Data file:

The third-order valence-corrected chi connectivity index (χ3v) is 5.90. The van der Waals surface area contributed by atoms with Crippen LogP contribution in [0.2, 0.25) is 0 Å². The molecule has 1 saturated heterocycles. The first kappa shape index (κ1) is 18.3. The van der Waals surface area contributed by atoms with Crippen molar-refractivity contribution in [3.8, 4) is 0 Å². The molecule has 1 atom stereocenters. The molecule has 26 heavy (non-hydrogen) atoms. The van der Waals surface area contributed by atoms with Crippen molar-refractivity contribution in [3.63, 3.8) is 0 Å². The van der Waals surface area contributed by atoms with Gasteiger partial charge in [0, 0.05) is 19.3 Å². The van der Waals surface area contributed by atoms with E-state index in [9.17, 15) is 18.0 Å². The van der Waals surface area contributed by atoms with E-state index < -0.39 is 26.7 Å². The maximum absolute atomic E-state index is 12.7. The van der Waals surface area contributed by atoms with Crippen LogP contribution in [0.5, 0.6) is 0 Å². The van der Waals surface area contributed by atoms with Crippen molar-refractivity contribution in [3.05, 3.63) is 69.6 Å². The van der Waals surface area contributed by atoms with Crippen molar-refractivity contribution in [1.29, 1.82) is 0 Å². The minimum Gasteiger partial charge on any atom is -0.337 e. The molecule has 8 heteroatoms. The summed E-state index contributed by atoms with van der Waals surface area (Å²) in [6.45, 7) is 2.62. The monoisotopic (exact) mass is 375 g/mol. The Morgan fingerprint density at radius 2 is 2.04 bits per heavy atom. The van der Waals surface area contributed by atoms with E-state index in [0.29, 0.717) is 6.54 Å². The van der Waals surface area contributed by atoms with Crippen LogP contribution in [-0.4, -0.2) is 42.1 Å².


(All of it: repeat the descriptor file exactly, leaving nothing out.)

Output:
The third-order valence-corrected chi connectivity index (χ3v) is 5.90. The van der Waals surface area contributed by atoms with Crippen LogP contribution in [0.2, 0.25) is 0 Å². The molecule has 1 saturated heterocycles. The first kappa shape index (κ1) is 18.3. The van der Waals surface area contributed by atoms with Crippen molar-refractivity contribution in [3.8, 4) is 0 Å². The molecule has 1 atom stereocenters. The molecule has 26 heavy (non-hydrogen) atoms. The van der Waals surface area contributed by atoms with Crippen molar-refractivity contribution in [3.63, 3.8) is 0 Å². The van der Waals surface area contributed by atoms with Gasteiger partial charge in [0, 0.05) is 19.3 Å². The van der Waals surface area contributed by atoms with E-state index in [9.17, 15) is 18.0 Å². The van der Waals surface area contributed by atoms with E-state index < -0.39 is 26.7 Å². The maximum absolute atomic E-state index is 12.7. The van der Waals surface area contributed by atoms with Crippen LogP contribution in [0.5, 0.6) is 0 Å². The van der Waals surface area contributed by atoms with Crippen molar-refractivity contribution in [3.05, 3.63) is 69.6 Å². The van der Waals surface area contributed by atoms with Crippen molar-refractivity contribution in [1.29, 1.82) is 0 Å². The minimum Gasteiger partial charge on any atom is -0.337 e. The molecule has 8 heteroatoms. The summed E-state index contributed by atoms with van der Waals surface area (Å²) in [6.45, 7) is 2.62. The monoisotopic (exact) mass is 375 g/mol. The Morgan fingerprint density at radius 2 is 2.04 bits per heavy atom. The van der Waals surface area contributed by atoms with E-state index in [0.29, 0.717) is 6.54 Å². The van der Waals surface area contributed by atoms with Crippen LogP contribution in [-0.4, -0.2) is 42.1 Å².